Last night the creative team behind made a long awaited fan persona 5 anthology zine announced that his project lead had confessed to spending $27,600 CAD (approximately $21,300 USD) of the zine’s “personal use” funds. The money was originally intended for printing and shipping unofficial art and merchandise to customers. One of the fanzine’s performers claimed that the lead organizer, who goes on Ree’s lever, spent the embezzled money playing Genshin impact†
Show Time is an unofficial zine featuring the characters Joker and Crow from Atlus’ hit RPG persona 5† In response to the alleged embezzlement, the project’s five remaining employees removed Ree from the moderator team (meaning “management team” in the sense-world). However, they said they can’t take legal action like everyone else Show Time pre-order funds were processed through Ree’s personal account, and the team never signed any contracts with her. The mods plan to organize a fundraiser to fulfill pending pre-orders.
Kotaku contacted the staff of Show Timewho declined to comment. Kotaku also contacted Ree, but could not get an answer at the time of publishing.
The fanzine claims Ree lied to her teammates and forged screenshots for months, concealing evidence of financial embezzlement. However, the project had been in trouble for some time.
In January, Show Time tweeted that the dispatch moderator had contracted coronavirusbut the comments under the tweet be aware that customers had not received transparent communication about the shipment status of the zine for months.
On May 2, Ree taken a step back from sending orders, but retained full control of the project’s finances. The graphic designer Aryll acknowledged customer concerns about the financial situation of the sentence, and Show Time released his financial spreadsheet one day later. By May 15, the project had cost nearly $90,000 CAD (~$69,600 USD).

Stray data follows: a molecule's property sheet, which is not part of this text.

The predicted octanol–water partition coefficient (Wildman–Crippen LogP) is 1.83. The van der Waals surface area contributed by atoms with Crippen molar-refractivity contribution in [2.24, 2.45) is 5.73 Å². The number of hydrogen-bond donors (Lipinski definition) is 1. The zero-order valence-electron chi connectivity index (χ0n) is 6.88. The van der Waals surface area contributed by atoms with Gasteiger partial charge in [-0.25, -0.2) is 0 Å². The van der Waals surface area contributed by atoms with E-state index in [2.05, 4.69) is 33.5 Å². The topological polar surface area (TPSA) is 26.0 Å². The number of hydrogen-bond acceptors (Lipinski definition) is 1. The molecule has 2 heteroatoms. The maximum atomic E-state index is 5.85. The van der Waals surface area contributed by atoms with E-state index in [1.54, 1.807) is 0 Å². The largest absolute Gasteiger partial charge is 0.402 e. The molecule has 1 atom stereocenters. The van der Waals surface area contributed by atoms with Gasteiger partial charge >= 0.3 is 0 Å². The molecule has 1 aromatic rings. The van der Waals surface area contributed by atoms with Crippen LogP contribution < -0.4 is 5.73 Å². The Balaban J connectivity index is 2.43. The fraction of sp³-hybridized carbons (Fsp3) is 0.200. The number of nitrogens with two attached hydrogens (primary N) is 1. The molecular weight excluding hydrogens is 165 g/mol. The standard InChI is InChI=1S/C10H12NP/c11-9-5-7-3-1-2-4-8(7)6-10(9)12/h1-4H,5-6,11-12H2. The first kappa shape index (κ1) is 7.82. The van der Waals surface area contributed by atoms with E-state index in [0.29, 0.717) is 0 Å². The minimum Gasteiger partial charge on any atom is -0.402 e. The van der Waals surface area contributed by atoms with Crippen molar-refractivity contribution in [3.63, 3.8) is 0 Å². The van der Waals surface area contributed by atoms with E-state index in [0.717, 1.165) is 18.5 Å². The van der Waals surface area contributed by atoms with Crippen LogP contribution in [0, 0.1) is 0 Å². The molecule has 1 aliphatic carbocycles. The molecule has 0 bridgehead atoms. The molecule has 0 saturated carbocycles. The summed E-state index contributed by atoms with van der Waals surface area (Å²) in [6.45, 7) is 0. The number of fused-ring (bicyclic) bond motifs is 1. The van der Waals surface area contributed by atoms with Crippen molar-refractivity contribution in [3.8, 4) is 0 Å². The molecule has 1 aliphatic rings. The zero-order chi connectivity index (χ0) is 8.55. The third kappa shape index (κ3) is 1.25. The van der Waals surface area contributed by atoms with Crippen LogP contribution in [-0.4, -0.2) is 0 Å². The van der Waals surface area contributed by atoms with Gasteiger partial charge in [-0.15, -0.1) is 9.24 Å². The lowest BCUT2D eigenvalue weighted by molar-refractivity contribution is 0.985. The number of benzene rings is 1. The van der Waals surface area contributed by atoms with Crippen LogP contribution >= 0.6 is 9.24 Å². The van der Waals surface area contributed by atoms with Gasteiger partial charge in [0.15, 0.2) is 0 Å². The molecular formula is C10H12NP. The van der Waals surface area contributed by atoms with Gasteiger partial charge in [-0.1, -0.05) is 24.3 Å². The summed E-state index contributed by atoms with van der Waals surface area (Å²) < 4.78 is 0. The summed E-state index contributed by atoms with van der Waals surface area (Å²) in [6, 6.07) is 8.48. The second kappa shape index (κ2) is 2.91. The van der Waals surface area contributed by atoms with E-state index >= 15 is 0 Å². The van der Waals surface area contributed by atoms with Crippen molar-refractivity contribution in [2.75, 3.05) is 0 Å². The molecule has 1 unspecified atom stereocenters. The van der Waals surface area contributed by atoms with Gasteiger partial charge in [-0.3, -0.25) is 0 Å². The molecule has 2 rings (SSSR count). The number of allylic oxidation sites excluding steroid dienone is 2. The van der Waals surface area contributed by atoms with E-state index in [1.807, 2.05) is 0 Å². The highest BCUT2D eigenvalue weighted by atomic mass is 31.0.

After news of the alleged embezzlement emerged yesterday, Zubatzo, one of the zine’s contributing page artists, said: tweeted that the moderators Ree . trusted because she had previously moderated five successful zine projects. In now-protected tweets, based on a message Ree sent to other moderators, she claimed that Ree had spent the money on Genshin impact and Takeaway Food†
Kotaku was unable to independently verify these claims, but Ree told GamesRadar what she spent the money on Genshin and things like stuffed animals, zines, and daily bills. Anyway, the mention of HoYoverse’s great mobile RPG started important discussion about the dangers of gacha games† Some Twitter users have be aware that it is mathematically unlikely to spend the entire amount embezzled Genshinand others have blamed the general unprofessionalism and lack of story in zine projects.
Here’s what we do know: Fan-produced zine projects like: Show Time his risky creative endeavors. IP law means that: companies can decide to sue artists who create fan content, especially if this content is sold or otherwise monetized. The risk is even greater for queer artists who want to create LGBTQ content with official characters.
The legal gray environment of fan communities can foster creative expression, but it also means creators usually don’t sign enforceable contracts with another. And customers have no easy recourse when their promised merchandise doesn’t ship for months. As such, we can Show Time incident, in part as a deplorable result of how fan communities are being forced by IP-holding media companies to essentially operate in the shadows.
According to his statement Show Time‘s remaining moderators spoke to a lawyer on June 22, but were told they cannot take legal action against Ree. The Show Time team promised to provide a new financial statement as they attempt to collect postage to fulfill the remaining pre-orders.
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